Nothing in article I, section 16 excludes law enforcement officers—or other government employees—from the protections granted crime victims. And no language in either article I, section 16 or article I, section 24(a) suggests that public records related to government employees ordinarily subject to disclosure are not entitled to confidential treatment under article I, section 16 when a government employee becomes a crime victim.

This does not mean that the public cannot hold law enforcement officers accountable for any misconduct. Maintaining confidential information about a law enforcement officer who is a crime victim would not halt an internal affairs investigation nor impede any grand jury proceedings. Nor would it prevent a state attorney from reviewing the facts and considering whether the officer was a victim. If a prosecutor determines that the officer was not a victim and instead charges the officer for his conduct, then the officer would forfeit the protections under article I, section 16. See Art. I, § 16(e), Fla. Const. (excluding an accused from the definition of a victim)….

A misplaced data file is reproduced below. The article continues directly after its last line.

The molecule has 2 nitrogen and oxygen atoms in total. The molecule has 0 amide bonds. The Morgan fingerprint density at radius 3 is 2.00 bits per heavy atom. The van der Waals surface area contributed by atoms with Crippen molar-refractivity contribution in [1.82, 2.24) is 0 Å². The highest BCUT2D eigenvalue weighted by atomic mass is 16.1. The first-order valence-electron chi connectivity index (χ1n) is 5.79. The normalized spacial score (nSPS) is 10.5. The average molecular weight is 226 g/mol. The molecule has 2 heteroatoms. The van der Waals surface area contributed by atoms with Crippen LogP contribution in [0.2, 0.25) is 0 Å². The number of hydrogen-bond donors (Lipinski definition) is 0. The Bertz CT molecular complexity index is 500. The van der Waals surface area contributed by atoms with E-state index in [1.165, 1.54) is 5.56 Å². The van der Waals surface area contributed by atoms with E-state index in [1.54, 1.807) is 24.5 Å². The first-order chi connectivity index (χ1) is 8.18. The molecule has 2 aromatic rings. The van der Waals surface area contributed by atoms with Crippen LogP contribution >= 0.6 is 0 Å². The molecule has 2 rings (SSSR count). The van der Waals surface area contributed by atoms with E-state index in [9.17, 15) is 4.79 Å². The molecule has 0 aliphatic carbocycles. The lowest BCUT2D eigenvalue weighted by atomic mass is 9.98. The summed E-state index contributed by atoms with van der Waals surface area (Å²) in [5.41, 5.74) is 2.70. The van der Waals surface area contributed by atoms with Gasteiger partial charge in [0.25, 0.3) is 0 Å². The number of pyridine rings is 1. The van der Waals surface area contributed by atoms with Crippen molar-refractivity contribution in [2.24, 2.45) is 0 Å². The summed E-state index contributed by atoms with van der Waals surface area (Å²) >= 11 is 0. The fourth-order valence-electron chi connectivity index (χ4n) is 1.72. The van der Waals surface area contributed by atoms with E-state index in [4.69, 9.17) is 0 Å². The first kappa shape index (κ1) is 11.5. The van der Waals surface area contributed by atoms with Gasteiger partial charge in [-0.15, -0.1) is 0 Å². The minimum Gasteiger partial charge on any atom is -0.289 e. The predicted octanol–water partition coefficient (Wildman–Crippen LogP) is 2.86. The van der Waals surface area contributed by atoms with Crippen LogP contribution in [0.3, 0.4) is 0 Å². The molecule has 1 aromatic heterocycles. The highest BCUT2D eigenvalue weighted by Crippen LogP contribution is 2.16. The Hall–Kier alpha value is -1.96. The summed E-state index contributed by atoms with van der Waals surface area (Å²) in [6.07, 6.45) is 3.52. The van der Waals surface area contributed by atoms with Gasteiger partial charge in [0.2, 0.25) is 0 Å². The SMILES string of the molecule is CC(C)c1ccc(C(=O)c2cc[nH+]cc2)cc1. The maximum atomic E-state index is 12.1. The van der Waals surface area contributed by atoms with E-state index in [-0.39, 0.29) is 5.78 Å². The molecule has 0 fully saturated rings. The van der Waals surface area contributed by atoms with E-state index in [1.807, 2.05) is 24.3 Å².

[H]owever compelling the public policy considerations may be in favoring broad public records disclosure and the ability of the public to access records of the machinery of government, it is not the province of the judiciary to read into the language of the constitutional text anything not included or to limit the text in a manner not supported by its plain language. "Our role is not to make or amend the law." Rather, if the people of Florida wish to exclude law enforcement officers or other government employees from the protections of article I, section 16, multiple avenues for amending or revising the constitution are available….